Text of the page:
Irish voters go to the polls this Friday for a second referendum after Ireland rejected the Lisbon Treaty, the successor to the EU Constitution, for a first time in June last year.
Thousands of non-Irish residents sent polling cards
Thousands of non-Irish nationals in Co. Kildare who are not entitled to vote in the Lisbon referendum have inadvertently received polling cards to do so.
It is understood the county’s local election data base was used for the distribution of polling cards which resulted in the blunder.
The error could cause mayhem at polling stations on Friday unless steps are taken to undo the damage.
The matter was brought to the attention of Labour TD for North Kildare Emmet Stagg by a local constituent.
By Dearbhail McDonald
Top lawyer’s report queries guarantees given on treaty
THE Lisbon legal guarantees are a clever EU strategy that “give the appearance” of respecting Irish sovereignty, according to legal advice obtained by a group of lawyers who oppose the treaty.
In a 106-page opinion on the legal status of the Lisbon guarantees, senior counsel and TCD law lecturer Diarmuid Phelan has queried the guarantees secured by the Irish Government.
But the lawyer, who was commissioned by the Independence and Democracy Group to analyse the guarantees, said that it was “highly improbable” the Government would be forced to introduce conscription or abortion if the treaty was ratified.
Yesterday an alliance of lawyers advocating a ‘No’ vote circulated the opinion and called on the Government to make public legal advice from the Attorney General Paul Gallagher on the rationale for holding the Lisbon referendum.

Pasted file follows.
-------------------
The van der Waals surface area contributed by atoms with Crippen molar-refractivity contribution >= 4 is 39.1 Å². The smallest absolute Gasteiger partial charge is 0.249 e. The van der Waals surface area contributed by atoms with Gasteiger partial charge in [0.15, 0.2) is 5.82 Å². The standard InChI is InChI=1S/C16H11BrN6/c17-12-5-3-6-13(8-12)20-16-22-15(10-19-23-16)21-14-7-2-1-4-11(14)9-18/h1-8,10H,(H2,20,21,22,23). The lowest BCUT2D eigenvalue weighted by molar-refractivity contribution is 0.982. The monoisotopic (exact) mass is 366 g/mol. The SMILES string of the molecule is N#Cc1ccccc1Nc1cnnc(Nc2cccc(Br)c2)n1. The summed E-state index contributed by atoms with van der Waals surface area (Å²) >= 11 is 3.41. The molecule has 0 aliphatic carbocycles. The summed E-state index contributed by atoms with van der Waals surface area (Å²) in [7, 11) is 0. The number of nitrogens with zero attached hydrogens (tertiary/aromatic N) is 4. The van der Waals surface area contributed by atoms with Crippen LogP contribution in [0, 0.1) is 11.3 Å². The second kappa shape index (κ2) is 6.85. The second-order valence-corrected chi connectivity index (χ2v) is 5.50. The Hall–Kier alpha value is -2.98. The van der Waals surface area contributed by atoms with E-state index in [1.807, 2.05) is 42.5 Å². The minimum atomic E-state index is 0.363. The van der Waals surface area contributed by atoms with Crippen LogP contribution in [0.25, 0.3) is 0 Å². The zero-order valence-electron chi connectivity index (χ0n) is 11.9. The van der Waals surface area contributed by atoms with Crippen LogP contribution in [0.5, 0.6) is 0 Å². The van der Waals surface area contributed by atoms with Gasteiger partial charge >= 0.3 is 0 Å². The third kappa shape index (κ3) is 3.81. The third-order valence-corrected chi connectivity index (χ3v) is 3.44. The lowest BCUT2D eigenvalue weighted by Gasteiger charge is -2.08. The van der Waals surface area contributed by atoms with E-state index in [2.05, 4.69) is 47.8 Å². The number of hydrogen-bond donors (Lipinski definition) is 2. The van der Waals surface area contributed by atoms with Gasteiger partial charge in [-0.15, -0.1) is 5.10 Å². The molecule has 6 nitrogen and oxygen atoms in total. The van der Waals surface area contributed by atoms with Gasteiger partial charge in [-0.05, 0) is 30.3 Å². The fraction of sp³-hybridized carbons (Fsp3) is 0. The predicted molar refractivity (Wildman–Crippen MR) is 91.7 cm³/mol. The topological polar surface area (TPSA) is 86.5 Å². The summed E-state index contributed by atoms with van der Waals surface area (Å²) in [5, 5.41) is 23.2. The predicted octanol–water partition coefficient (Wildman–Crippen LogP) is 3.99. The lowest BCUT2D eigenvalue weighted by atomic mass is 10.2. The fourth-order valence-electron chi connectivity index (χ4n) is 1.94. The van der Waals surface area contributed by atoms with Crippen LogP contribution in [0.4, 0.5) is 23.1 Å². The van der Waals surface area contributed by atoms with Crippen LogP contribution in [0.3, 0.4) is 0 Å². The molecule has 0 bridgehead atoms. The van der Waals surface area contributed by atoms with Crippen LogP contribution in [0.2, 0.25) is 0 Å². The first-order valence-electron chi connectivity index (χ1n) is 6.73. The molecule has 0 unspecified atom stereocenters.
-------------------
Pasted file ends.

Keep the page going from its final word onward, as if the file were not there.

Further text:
In his opinion, Mr Phelan highlighted a number of areas of concern, including the “veiled threat to Ireland” if the treaty was not ratified. “The campaign is set up, not as a choice between deeper integration and the status quo, which in law it is, but as a choice between in or out of Europe,” said Mr Phelan.
“Fundamentally, the State is refusing to be bound by the constitutional result, and the EU is refusing to be bound by the State’s right not to ratify.
“On this basis, in any ordinary legal environment, one must advise against, or at the very least caution, in changing one’s position on the basis of the proffered guarantees.”
By Daily Mail Reporter
Blair to be named EU President ‘within weeks’ if Irish ratify Lisbon Treaty
Tony Blair is set to become EU President within weeks if Ireland votes ‘Yes’ in its referendum on the Lisbon Treaty tomorrow.
The former prime minister’s candidacy for the new post will be rushed through as quickly as possible, according to government sources.
Mr Blair is among the favourites to become the first President of the European Union, a role that is chosen by the EU’s 27 leaders and not by voters.
Such an appointment would restore him to the world stage as well as boost his longterm income.
Mr Blair has refused to rule himself in or out of the running, but did say that ‘it is good to have fans’ for a possible candidacy.
French President Nicolas Sarkozy has given his full support to a Blair bid. When French foreign minister Bernard Kouchner was asked yesterday if Mr Blair was the only real candidate, he said: ‘For the moment, indeed.’
The post of President cannot exist until the Lisbon Treaty is formally ratified by all member states and officials across Europe would scramble to move forward this weekend if Ireland votes ‘Yes’ on Friday.